Farmers have asked government through the Ministry of Agriculture to extend the Agriculture Cluster Development Project (ACDP) in Yumbe District.
The programme, which was initiated in 2017, aimed at increasing production and ensuring commercial farming.
However, many farmers did not embrace the project and lacked extension services to change their mindset on commercial farming.
The Ministry of Agriculture wanted district leaders to mobilise more than 30,000 farmers to benefit from the programme but about 1,557 farmers enrolled.
Under the programme, nine groups have been supported with construction of storage facilities, machine houses and procurement of machinery for value-addition.
However, farmers who never showed interest, are now regretting as others earn millions yet the project concludes in March 2022.
Mr Abdul Mutwalib Asiku, the district chairperson, said the project needs to be extended to benefit more farmers.
He expressed dissatisfaction, adding that of the 1,557 farmers who enrolled, only 300 farmers obtained tractor hiring services and 600 farmers got improved cassava cuttings.
“We were told, the project is ending in March 2022 meaning for the remaining farmers to benefit, the project has to be extended to 2023,” he said.
Mr Muhammad Jamal, a farmer in Bijo Sub-county, said farmers still need more support.
“If there is hope of the project to continue, more support on the supply of post-harvest handling equipment and value-addition is needed, including market linkages,” he said.
Mr Jamal, however, expressed gratitude, adding that he started with an acre and he has more than five acres of cassava plantation.
During his visit to Yumbe, the Minister of State for Agriculture, Animal Industry and Fisheries, Mr Fred Bwino, said each farmer should be able to produce more food, adding that agriculture caters for the livelihood of 70 percent of the Ugandans.
“We want to incrementally give out tractors and we encourage private sector to mobilise farmers to commercial farming. We realised commercial farming will also need roads linking to markets. And most of the roads are unfortunately in bad shape. But we hope to improve this,” Mr Bwino said.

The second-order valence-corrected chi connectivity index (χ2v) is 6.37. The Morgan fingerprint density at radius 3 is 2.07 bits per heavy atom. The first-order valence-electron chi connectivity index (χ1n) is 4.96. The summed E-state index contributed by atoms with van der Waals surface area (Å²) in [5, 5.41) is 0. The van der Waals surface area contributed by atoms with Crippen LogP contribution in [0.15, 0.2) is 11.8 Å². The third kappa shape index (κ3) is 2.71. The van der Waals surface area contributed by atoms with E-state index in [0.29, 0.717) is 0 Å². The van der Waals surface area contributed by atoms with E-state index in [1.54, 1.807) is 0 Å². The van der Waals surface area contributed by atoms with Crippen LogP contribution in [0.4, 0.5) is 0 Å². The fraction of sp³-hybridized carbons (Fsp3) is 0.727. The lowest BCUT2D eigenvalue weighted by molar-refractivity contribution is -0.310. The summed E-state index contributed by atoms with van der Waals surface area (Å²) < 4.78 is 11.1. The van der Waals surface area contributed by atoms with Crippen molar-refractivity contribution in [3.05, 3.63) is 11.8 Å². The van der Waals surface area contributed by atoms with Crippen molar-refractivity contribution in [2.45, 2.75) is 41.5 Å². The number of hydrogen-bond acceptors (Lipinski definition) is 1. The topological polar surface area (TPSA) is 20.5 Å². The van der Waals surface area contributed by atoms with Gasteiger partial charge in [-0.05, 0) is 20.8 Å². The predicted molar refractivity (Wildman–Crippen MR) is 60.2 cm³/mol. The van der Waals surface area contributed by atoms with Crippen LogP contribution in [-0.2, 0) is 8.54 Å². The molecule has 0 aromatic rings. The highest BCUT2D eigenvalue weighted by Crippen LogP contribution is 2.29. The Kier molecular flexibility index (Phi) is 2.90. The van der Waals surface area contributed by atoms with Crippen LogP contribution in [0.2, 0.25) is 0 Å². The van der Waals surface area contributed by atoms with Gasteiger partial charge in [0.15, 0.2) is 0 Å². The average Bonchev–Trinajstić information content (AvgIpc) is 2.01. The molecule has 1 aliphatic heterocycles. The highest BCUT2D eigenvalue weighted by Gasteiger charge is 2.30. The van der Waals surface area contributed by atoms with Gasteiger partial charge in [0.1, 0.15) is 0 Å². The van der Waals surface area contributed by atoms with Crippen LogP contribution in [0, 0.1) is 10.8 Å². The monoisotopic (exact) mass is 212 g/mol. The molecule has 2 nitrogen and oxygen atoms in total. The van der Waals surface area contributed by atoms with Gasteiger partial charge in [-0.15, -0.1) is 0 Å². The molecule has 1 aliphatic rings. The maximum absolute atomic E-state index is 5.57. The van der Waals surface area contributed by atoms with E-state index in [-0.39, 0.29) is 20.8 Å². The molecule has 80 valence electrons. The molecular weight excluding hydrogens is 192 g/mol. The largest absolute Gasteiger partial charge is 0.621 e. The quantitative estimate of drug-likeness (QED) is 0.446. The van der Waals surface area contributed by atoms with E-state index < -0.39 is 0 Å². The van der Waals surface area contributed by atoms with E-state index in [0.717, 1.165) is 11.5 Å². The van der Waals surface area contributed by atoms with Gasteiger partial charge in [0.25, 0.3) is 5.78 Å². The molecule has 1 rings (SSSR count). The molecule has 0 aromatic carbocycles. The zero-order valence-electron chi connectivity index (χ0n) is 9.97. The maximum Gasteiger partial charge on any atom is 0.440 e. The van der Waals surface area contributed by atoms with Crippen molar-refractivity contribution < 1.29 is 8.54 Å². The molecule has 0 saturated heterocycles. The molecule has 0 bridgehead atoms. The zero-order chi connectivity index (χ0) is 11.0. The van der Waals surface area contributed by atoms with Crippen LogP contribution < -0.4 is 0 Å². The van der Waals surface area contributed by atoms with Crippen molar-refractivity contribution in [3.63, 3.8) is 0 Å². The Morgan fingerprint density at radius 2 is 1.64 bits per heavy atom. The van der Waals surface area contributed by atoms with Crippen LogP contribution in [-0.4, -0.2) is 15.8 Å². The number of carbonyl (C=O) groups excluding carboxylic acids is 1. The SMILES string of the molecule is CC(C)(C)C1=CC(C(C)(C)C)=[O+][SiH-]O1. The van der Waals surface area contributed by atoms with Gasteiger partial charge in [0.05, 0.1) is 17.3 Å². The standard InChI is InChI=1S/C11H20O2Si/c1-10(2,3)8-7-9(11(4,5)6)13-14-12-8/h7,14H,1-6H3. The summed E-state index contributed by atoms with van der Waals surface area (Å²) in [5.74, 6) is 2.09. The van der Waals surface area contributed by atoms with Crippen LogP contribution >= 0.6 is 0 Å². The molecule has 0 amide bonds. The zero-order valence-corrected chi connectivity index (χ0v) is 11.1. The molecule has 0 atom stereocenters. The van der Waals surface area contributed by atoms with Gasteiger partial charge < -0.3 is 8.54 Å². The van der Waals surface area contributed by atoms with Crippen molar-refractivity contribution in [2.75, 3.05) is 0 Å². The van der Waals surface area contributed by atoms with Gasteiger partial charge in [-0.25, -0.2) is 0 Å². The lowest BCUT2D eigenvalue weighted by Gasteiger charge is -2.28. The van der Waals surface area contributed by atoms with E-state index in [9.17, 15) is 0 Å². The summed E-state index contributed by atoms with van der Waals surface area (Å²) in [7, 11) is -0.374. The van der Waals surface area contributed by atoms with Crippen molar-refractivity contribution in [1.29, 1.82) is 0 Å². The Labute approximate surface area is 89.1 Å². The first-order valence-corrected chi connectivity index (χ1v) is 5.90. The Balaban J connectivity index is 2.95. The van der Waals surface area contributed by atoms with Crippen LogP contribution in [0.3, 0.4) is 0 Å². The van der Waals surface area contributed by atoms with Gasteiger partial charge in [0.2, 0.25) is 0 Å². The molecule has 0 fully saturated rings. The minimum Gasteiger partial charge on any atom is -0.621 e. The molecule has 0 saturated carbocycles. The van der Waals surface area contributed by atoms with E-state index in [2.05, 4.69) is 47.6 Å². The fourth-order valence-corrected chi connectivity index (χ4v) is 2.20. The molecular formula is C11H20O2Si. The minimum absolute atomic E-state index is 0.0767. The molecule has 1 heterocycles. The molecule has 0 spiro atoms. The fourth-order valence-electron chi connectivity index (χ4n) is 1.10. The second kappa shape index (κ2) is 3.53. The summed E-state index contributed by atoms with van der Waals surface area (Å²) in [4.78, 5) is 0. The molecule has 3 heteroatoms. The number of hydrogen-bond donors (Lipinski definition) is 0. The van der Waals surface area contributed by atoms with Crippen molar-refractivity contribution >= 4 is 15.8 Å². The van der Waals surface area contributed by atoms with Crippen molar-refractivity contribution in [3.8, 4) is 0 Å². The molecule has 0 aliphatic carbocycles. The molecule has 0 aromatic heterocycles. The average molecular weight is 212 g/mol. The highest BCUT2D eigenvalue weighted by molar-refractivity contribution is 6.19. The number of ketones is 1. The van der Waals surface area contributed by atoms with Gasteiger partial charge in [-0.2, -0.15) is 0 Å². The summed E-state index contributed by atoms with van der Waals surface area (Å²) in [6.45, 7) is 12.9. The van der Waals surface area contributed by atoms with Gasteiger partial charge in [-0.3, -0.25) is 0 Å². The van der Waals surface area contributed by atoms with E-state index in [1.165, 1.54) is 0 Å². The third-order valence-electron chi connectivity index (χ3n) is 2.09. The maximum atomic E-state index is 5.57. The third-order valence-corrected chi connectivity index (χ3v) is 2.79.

Mr Kassim Ejoyi, a farmer in Oyanga Village, Kululu Sub-county in Yumbe District, said: “I got enrolled into the ACDP programme in 2019 hoping that I was going to fail but I found myself progressing. They opened for me an acre of land and procured eight bags of cassava cuttings to start the business in the first season.”
“When I saw there was good outcome, I decided to sell the cassava cuttings to Welthungerhilfe and Operation Wealth Creation in the second season and I used part of the money to increase the size of my cassava garden to six acres now,” he added.
Mr Ejoyi said part of the money paid school fees and built a house.
Mr John Asea, the chairperson of Aliamu Farmers group listed lack of power and water as a challenge in processing cassava.
“To come up with quality products, it needs water because wet processing of the cassava needs a lot of water. Without water, we are going to assign the women to fetch water from the valley which is very far and dirty that will compromise quality,” he said.
Several farmers across West Nile Sub-region are still stuck to hoes, which government distributed recently, with few accessing the tractors of individuals and those that are provided under Operation Wealth Creation.